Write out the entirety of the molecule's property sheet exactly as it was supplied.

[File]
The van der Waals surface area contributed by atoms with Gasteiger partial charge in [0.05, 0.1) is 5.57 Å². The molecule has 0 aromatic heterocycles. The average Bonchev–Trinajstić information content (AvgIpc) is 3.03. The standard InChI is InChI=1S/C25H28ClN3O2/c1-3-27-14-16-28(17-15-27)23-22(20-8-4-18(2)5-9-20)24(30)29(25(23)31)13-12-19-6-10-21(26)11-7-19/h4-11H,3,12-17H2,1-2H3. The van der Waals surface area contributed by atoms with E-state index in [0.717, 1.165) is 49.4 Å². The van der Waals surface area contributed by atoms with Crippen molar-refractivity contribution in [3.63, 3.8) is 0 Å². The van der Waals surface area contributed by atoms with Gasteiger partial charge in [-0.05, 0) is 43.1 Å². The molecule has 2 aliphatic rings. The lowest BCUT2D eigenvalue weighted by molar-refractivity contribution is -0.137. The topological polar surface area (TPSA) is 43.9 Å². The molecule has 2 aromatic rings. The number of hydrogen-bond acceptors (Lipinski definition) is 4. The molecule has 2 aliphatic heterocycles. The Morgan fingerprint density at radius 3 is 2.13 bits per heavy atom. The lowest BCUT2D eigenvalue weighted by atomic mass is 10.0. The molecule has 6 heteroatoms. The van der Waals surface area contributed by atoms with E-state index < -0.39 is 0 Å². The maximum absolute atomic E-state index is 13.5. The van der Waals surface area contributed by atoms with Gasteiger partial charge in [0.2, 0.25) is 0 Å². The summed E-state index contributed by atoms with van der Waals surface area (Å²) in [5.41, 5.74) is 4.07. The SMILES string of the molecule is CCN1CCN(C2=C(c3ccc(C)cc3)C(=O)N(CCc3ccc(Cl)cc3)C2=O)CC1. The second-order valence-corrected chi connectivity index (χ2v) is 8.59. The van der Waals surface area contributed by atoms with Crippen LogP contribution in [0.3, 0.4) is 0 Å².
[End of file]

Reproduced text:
The van der Waals surface area contributed by atoms with Gasteiger partial charge in [0.05, 0.1) is 5.57 Å². The molecule has 0 aromatic heterocycles. The average Bonchev–Trinajstić information content (AvgIpc) is 3.03. The standard InChI is InChI=1S/C25H28ClN3O2/c1-3-27-14-16-28(17-15-27)23-22(20-8-4-18(2)5-9-20)24(30)29(25(23)31)13-12-19-6-10-21(26)11-7-19/h4-11H,3,12-17H2,1-2H3. The van der Waals surface area contributed by atoms with E-state index in [0.717, 1.165) is 49.4 Å². The van der Waals surface area contributed by atoms with Crippen molar-refractivity contribution in [3.63, 3.8) is 0 Å². The van der Waals surface area contributed by atoms with Gasteiger partial charge in [-0.05, 0) is 43.1 Å². The molecule has 2 aliphatic rings. The lowest BCUT2D eigenvalue weighted by molar-refractivity contribution is -0.137. The topological polar surface area (TPSA) is 43.9 Å². The molecule has 2 aromatic rings. The number of hydrogen-bond acceptors (Lipinski definition) is 4. The molecule has 2 aliphatic heterocycles. The Morgan fingerprint density at radius 3 is 2.13 bits per heavy atom. The lowest BCUT2D eigenvalue weighted by atomic mass is 10.0. The molecule has 6 heteroatoms. The van der Waals surface area contributed by atoms with E-state index < -0.39 is 0 Å². The maximum absolute atomic E-state index is 13.5. The van der Waals surface area contributed by atoms with Gasteiger partial charge in [0.2, 0.25) is 0 Å². The summed E-state index contributed by atoms with van der Waals surface area (Å²) in [5.41, 5.74) is 4.07. The SMILES string of the molecule is CCN1CCN(C2=C(c3ccc(C)cc3)C(=O)N(CCc3ccc(Cl)cc3)C2=O)CC1. The second-order valence-corrected chi connectivity index (χ2v) is 8.59. The van der Waals surface area contributed by atoms with Crippen LogP contribution in [0.3, 0.4) is 0 Å².